ls when acl() is busy [was: ls slow on top-level directory]

Lasse lasse@yrk.dk
Thu Jun 30 18:39:00 GMT 2005


Larry Hall wrote:
> At 04:03 PM 6/28/2005, you wrote:
[SNIP]
>>IMO, it should be the other way around, i.e. no error but a '+' to
>>signify an ACL, for two reasons:
>>
>>1. Transperency. Since the UNIX permissions are emulated, one could
>>argue that all files should have the '+' displayed...
> 
> Traditional UNIX permissions have always been represented by "drwxrwxrwx"
> permission displays (yes, I know "s" and "t" are possible options in some
> of the above locations).  ACLs are just different kinds of permissions that
> don't obviously map into the traditional UNIX permissions.  UNIX permissions
> do not imply or require the use of ACLs so using a '+' for all files would 
> misleading.  Using '+' as you mentioned for all files displayed by Cygwin's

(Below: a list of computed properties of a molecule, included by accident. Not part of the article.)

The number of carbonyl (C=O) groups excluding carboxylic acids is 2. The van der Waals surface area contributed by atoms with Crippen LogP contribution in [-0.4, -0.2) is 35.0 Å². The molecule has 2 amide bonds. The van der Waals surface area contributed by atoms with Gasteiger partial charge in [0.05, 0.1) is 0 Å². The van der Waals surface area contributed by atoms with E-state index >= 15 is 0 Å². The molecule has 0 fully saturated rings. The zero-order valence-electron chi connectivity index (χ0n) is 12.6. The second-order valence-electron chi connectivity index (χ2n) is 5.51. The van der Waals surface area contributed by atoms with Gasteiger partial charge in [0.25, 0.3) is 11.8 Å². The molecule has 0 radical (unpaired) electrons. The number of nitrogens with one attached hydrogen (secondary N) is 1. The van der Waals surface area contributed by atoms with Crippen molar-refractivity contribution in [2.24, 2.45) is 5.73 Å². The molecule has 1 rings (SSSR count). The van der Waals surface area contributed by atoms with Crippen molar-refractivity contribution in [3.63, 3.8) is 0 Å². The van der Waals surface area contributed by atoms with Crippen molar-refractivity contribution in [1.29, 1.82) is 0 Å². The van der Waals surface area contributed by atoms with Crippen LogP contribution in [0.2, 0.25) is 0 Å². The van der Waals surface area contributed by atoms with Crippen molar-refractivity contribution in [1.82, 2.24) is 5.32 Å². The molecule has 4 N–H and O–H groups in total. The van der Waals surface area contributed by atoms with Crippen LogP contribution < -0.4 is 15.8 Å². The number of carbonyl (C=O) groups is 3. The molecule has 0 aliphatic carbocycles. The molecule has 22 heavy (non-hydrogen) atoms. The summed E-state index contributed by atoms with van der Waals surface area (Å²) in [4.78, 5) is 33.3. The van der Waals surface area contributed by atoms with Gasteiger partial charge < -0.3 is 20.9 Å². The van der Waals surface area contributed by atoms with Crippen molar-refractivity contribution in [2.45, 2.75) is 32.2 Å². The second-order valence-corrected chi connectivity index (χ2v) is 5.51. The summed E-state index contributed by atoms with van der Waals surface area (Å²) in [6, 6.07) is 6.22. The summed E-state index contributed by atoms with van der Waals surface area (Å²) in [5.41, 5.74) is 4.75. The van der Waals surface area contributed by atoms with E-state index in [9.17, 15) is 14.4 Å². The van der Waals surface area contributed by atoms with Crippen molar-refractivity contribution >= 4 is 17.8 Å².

> 'ls' would actually make it less transparent, not more.

That's not what I meant. My point was that since all files (natively)
have ACLs, tt makes sense to assume that a locked file has an ACL.

>>2. Probability. If the file is busy there's good chance that the file
>>has an ACL.
> 
> Actually no.  It just means the file is locked.  As Corinna pointed out, 
> there is no distinction in Windows between the meta data and the file.
> If the file is locked, the meta data is too and vice versa.  So a locked
> file tells you nothing about the existence of ACLs on this file.

See my other post in this thread.

-- 
/Lasse


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